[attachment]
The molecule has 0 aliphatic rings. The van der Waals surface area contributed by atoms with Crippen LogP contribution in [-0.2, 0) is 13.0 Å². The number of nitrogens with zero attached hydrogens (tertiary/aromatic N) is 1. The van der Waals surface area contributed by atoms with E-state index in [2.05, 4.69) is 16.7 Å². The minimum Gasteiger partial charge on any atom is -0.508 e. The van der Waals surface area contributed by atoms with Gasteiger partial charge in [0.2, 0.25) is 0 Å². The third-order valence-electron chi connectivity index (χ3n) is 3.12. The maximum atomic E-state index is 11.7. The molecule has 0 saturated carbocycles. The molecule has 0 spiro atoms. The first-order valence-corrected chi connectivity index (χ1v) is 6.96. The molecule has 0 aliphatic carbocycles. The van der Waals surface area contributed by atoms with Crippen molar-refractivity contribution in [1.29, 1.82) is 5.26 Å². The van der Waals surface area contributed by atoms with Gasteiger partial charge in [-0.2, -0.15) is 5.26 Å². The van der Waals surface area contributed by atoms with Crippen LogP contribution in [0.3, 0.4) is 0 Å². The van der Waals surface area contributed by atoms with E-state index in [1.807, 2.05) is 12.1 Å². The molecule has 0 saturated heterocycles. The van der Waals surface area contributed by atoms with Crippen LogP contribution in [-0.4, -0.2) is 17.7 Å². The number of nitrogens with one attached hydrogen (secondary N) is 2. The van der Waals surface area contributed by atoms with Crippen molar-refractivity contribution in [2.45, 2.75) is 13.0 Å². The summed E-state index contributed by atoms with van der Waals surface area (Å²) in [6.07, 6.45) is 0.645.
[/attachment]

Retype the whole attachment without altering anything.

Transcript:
The molecule has 0 aliphatic rings. The van der Waals surface area contributed by atoms with Crippen LogP contribution in [-0.2, 0) is 13.0 Å². The number of nitrogens with zero attached hydrogens (tertiary/aromatic N) is 1. The van der Waals surface area contributed by atoms with E-state index in [2.05, 4.69) is 16.7 Å². The minimum Gasteiger partial charge on any atom is -0.508 e. The van der Waals surface area contributed by atoms with Gasteiger partial charge in [0.2, 0.25) is 0 Å². The third-order valence-electron chi connectivity index (χ3n) is 3.12. The maximum atomic E-state index is 11.7. The molecule has 0 saturated carbocycles. The molecule has 0 spiro atoms. The first-order valence-corrected chi connectivity index (χ1v) is 6.96. The molecule has 0 aliphatic carbocycles. The van der Waals surface area contributed by atoms with Crippen molar-refractivity contribution in [1.29, 1.82) is 5.26 Å². The van der Waals surface area contributed by atoms with Gasteiger partial charge in [-0.2, -0.15) is 5.26 Å². The van der Waals surface area contributed by atoms with Crippen LogP contribution in [0.3, 0.4) is 0 Å². The van der Waals surface area contributed by atoms with E-state index in [1.807, 2.05) is 12.1 Å². The molecule has 0 saturated heterocycles. The van der Waals surface area contributed by atoms with Crippen LogP contribution in [-0.4, -0.2) is 17.7 Å². The number of nitrogens with one attached hydrogen (secondary N) is 2. The van der Waals surface area contributed by atoms with Crippen molar-refractivity contribution in [2.45, 2.75) is 13.0 Å². The summed E-state index contributed by atoms with van der Waals surface area (Å²) in [6.07, 6.45) is 0.645.